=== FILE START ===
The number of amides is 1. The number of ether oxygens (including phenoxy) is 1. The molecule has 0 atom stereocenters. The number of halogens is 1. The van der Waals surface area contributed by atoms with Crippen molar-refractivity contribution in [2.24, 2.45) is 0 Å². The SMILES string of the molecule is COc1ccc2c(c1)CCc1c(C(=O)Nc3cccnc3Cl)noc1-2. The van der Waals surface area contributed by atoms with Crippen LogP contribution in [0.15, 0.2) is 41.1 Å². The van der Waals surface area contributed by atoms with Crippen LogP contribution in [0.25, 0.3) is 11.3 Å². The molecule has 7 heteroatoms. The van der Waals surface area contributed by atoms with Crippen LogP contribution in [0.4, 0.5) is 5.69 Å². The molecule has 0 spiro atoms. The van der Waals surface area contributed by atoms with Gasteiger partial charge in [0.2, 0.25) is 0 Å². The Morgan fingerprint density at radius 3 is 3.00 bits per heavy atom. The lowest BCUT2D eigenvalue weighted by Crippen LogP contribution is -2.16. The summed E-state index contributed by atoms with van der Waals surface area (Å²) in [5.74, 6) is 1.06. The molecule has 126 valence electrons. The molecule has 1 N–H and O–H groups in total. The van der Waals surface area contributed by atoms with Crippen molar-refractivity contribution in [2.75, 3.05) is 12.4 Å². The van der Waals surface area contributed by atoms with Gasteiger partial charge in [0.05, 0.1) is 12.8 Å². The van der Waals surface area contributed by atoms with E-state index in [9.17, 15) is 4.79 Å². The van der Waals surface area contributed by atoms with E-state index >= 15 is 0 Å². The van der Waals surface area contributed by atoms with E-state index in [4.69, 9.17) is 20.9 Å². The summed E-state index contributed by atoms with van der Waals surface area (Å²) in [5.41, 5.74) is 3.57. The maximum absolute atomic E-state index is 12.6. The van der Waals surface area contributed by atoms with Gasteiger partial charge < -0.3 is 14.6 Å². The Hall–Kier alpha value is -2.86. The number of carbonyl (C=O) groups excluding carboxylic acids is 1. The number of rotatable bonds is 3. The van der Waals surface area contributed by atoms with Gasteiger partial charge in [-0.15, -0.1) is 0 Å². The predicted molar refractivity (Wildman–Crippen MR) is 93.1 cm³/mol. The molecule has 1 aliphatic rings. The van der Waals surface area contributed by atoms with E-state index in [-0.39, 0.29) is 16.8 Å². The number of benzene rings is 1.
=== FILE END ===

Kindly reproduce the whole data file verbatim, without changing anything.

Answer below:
The number of amides is 1. The number of ether oxygens (including phenoxy) is 1. The molecule has 0 atom stereocenters. The number of halogens is 1. The van der Waals surface area contributed by atoms with Crippen molar-refractivity contribution in [2.24, 2.45) is 0 Å². The SMILES string of the molecule is COc1ccc2c(c1)CCc1c(C(=O)Nc3cccnc3Cl)noc1-2. The van der Waals surface area contributed by atoms with Crippen LogP contribution in [0.15, 0.2) is 41.1 Å². The van der Waals surface area contributed by atoms with Crippen LogP contribution in [0.25, 0.3) is 11.3 Å². The molecule has 7 heteroatoms. The van der Waals surface area contributed by atoms with Crippen LogP contribution in [0.4, 0.5) is 5.69 Å². The molecule has 0 spiro atoms. The van der Waals surface area contributed by atoms with Gasteiger partial charge in [0.2, 0.25) is 0 Å². The Morgan fingerprint density at radius 3 is 3.00 bits per heavy atom. The lowest BCUT2D eigenvalue weighted by Crippen LogP contribution is -2.16. The summed E-state index contributed by atoms with van der Waals surface area (Å²) in [5.74, 6) is 1.06. The molecule has 126 valence electrons. The molecule has 1 N–H and O–H groups in total. The van der Waals surface area contributed by atoms with Crippen molar-refractivity contribution in [2.75, 3.05) is 12.4 Å². The van der Waals surface area contributed by atoms with Gasteiger partial charge in [0.05, 0.1) is 12.8 Å². The van der Waals surface area contributed by atoms with E-state index in [9.17, 15) is 4.79 Å². The van der Waals surface area contributed by atoms with E-state index >= 15 is 0 Å². The van der Waals surface area contributed by atoms with E-state index in [4.69, 9.17) is 20.9 Å². The summed E-state index contributed by atoms with van der Waals surface area (Å²) in [5.41, 5.74) is 3.57. The maximum absolute atomic E-state index is 12.6. The van der Waals surface area contributed by atoms with Gasteiger partial charge < -0.3 is 14.6 Å². The Hall–Kier alpha value is -2.86. The number of carbonyl (C=O) groups excluding carboxylic acids is 1. The number of rotatable bonds is 3. The van der Waals surface area contributed by atoms with Gasteiger partial charge in [-0.15, -0.1) is 0 Å². The predicted molar refractivity (Wildman–Crippen MR) is 93.1 cm³/mol. The molecule has 1 aliphatic rings. The van der Waals surface area contributed by atoms with E-state index in [-0.39, 0.29) is 16.8 Å². The number of benzene rings is 1.